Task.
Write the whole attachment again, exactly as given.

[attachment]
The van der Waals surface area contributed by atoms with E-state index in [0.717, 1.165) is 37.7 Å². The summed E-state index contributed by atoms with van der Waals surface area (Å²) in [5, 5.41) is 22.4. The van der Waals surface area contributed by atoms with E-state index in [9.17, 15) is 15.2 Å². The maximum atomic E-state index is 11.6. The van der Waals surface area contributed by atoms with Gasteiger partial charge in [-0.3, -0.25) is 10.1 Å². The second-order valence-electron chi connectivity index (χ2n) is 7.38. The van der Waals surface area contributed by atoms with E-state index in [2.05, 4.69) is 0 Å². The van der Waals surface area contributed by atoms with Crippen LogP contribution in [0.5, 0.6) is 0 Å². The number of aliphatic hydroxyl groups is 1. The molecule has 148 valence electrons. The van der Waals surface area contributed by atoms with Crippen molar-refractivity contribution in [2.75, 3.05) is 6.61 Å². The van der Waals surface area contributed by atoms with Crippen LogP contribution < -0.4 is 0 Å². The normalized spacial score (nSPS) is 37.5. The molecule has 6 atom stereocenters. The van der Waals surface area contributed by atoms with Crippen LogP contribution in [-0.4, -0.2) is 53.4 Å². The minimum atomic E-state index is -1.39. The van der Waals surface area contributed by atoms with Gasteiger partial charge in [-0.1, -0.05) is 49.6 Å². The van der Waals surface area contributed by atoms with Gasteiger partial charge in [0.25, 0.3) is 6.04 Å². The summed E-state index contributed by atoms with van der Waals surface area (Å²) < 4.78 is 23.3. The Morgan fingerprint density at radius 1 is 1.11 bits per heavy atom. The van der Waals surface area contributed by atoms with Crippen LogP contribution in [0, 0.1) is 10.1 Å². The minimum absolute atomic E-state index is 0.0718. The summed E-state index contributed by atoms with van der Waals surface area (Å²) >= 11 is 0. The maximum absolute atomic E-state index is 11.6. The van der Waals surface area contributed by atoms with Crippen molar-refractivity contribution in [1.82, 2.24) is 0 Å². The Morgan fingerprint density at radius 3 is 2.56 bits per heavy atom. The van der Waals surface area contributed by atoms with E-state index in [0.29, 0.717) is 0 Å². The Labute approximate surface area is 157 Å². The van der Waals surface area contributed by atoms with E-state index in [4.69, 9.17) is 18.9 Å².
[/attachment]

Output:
The van der Waals surface area contributed by atoms with E-state index in [0.717, 1.165) is 37.7 Å². The summed E-state index contributed by atoms with van der Waals surface area (Å²) in [5, 5.41) is 22.4. The van der Waals surface area contributed by atoms with E-state index in [9.17, 15) is 15.2 Å². The maximum atomic E-state index is 11.6. The van der Waals surface area contributed by atoms with Gasteiger partial charge in [-0.3, -0.25) is 10.1 Å². The second-order valence-electron chi connectivity index (χ2n) is 7.38. The van der Waals surface area contributed by atoms with E-state index in [2.05, 4.69) is 0 Å². The van der Waals surface area contributed by atoms with Crippen LogP contribution in [0.5, 0.6) is 0 Å². The number of aliphatic hydroxyl groups is 1. The molecule has 148 valence electrons. The van der Waals surface area contributed by atoms with Crippen molar-refractivity contribution in [2.75, 3.05) is 6.61 Å². The van der Waals surface area contributed by atoms with Crippen LogP contribution < -0.4 is 0 Å². The normalized spacial score (nSPS) is 37.5. The molecule has 6 atom stereocenters. The van der Waals surface area contributed by atoms with Crippen LogP contribution in [-0.4, -0.2) is 53.4 Å². The minimum atomic E-state index is -1.39. The van der Waals surface area contributed by atoms with Gasteiger partial charge in [-0.1, -0.05) is 49.6 Å². The van der Waals surface area contributed by atoms with Gasteiger partial charge in [0.25, 0.3) is 6.04 Å². The summed E-state index contributed by atoms with van der Waals surface area (Å²) < 4.78 is 23.3. The Morgan fingerprint density at radius 1 is 1.11 bits per heavy atom. The van der Waals surface area contributed by atoms with Crippen LogP contribution in [0, 0.1) is 10.1 Å². The minimum absolute atomic E-state index is 0.0718. The summed E-state index contributed by atoms with van der Waals surface area (Å²) >= 11 is 0. The maximum absolute atomic E-state index is 11.6. The van der Waals surface area contributed by atoms with Crippen molar-refractivity contribution in [1.82, 2.24) is 0 Å². The Morgan fingerprint density at radius 3 is 2.56 bits per heavy atom. The van der Waals surface area contributed by atoms with E-state index in [0.29, 0.717) is 0 Å². The Labute approximate surface area is 157 Å². The van der Waals surface area contributed by atoms with E-state index in [4.69, 9.17) is 18.9 Å².